I heard on the radio the other day that Goodwill and thrift stores around the country are experiencing a significant uptick in donations since the first of the year, such burgeoning carloads of used goods and clothing apparently the result of the wildly popular show on Netflix featuring Marie Kondo and her unique approach to personal organization. Kondo’s way is steeped in the relationship between persons and things, as when she famously encourages clients to hold an item for consideration, asking whether it is something that “sparks joy.” If not, the person is to thank the item for its service and let it go.
She has come under a bit of fire from some, particularly book lovers, not least because she suggests there may be a limit to the number of books a person should reasonably possess, but also because, when engaging a book over the question of the joy it may spark, she suggests waking it first. There are those, like Anakana Schofield of the Guardian who take exception to the idea of lightly “tapping” a book to wake it, when apparently anyone who has read beyond the Weekly Reader would know that “the way to wake up any book is to open it up and read it aloud, not tap it with fairy finger motions – but this is the woo-woo, nonsense territory we are in.”
What Schofield may, or may not, have understood before publishing her dissent is that Kondo’s way of awakening a book has less to do with not understanding how books are read and engaged, but with at least loose ties to Shintoism and its animistic beliefs in the capacity of objects to have a spirit, or even a soul, as Mika Doyle has explained in Bustle. In such a case, waking the book may seem more reasonable. Kondo writes that “Just like the gentle shake we use to wake someone up, we can stimulate our belongings by physically moving them, exposing them to fresh air and making them ‘conscious.'”
I will admit to holding objects I possess more loosely than this. Particularly after a significant downsizing a couple of years ago, the things I own don’t seem to me like they need much social interaction; nor do they have a good deal to tell me. But with at least some objects, that may not be quite true.
In Braiding Sweetgrass, author Robin Wall Kimmerer writes of her entrance into forestry school where, when she was asked why she wanted to study botany, she replied (from a lifelong history of attachment to plants and seeds all around her) that she wanted to “learn about why asters and goldenrod looked so beautiful together.” She wanted to spend time with plants of all kinds and listen to what they had to say. Her advisor found such a question to be not worth asking. “That is not science,” he told her, and enrolled her in the appropriate course to learn what, exactly, science was.
What Kimmerer was after was perfectly captured by the question she asked. What she wished to know was why these purple and gold flowers, the “heraldic colors of the king and queen of the meadow, a regal procession in complementary colors,” grew alongside each other “when they could grow alone.” She asked, “Why this particular pair? There are plenty of pinks and whites and blues dotting the fields, so is it only happenstance that the magnificence of purple and gold end up side by side?”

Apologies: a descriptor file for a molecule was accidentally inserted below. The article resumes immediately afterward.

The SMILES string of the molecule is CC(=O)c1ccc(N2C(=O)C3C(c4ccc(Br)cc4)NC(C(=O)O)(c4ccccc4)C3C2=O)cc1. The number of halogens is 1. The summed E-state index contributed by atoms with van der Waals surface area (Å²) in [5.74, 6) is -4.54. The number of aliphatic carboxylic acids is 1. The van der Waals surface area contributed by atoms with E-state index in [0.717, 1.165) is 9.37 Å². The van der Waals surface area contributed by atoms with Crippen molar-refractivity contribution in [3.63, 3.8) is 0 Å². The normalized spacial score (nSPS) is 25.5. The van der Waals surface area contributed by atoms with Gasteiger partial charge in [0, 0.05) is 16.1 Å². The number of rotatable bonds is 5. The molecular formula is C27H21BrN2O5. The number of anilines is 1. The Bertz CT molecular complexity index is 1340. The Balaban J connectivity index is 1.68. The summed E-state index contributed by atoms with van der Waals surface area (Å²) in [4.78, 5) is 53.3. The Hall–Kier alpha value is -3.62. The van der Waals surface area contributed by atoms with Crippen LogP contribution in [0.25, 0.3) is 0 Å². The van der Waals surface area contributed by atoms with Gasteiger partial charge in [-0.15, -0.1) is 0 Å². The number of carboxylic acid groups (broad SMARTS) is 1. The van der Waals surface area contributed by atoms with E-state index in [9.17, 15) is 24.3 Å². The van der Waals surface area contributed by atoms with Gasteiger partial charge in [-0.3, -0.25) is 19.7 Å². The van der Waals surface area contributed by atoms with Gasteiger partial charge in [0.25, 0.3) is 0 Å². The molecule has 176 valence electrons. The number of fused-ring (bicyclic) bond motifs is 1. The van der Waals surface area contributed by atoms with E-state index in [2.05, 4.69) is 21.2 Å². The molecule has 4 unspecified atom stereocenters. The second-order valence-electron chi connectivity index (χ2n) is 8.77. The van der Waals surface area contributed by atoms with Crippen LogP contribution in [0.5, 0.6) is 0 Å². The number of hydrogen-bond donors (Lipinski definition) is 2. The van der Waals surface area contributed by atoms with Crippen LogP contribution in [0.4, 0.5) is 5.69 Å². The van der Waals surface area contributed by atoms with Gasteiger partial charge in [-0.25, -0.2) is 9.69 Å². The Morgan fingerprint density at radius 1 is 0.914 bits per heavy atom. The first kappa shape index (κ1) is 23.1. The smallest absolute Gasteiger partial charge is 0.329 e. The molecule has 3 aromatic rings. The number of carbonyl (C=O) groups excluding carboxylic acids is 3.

Kimmerer wanted to know “why certain stems bent easily for baskets and some would break, why the biggest berries grew in the shade and why they made us medicines, which plants were edible, why those little pink orchids only grow under pines.” But the professor declared such questions “Not science” and suggested that “if you want to study beauty, you should go to art school.” In response to her curiosity about such things, he made clear that “science was not about beauty, not about the embrace between plants and humans.”
An embrace, to my mind, doesn’t necessarily put parties on equal footing (though it could). But it does seem to expect at least some shared sentiments and capabilities. I like my desk a great deal. I don’t embrace it. I like my teakettle a lot. Again, I don’t embrace it. We embrace beings, not mere objects. The idea that a plant and person could embrace, beyond the cartoonish “tree hugger” image, suggests a quality to plant life, to the world that we inhabit, that goes beyond an object that exists solely for our use and consumption and perhaps is a thing that coexists with us on this shared space of the earth.
In describing her difficulty early on in college Kimmerer says that her “natural inclination was to see relationships, to seek the threads that connect the world, to join instead of divide. But science is rigorous in separating the observer from the observed, and the observed from the observer. Why two flowers are beautiful together would violate the division necessary for objectivity.” She learned over time, of course, to keep the two entwined, else we would not have the book in our hands that we are reading today. Part of coming to that place meant a more expansive view of the questions science likes to ask. “The questions scientists raised were not ‘Who are you?’ but ‘What is it?’ No one asked plants, ‘What can you tell us?'”
Kimmerer began to ask the plants “Who are you?” She began to ask the aster and the goldenrod why they liked to be together. In a way, perhaps she learned to tap the petals, to wake the flowers and hear what they had to say.
Photo by Haroon Mughal, Creative Commons License via Flickr. Post by LW Willingham.
We’re reading Braiding Sweetgrass as a community and invite you to join us as we explore the riches of this book, tugging against the strands we’re braiding between us, together. If you don’t yet have the book, enjoy this reprint of the first chapter.
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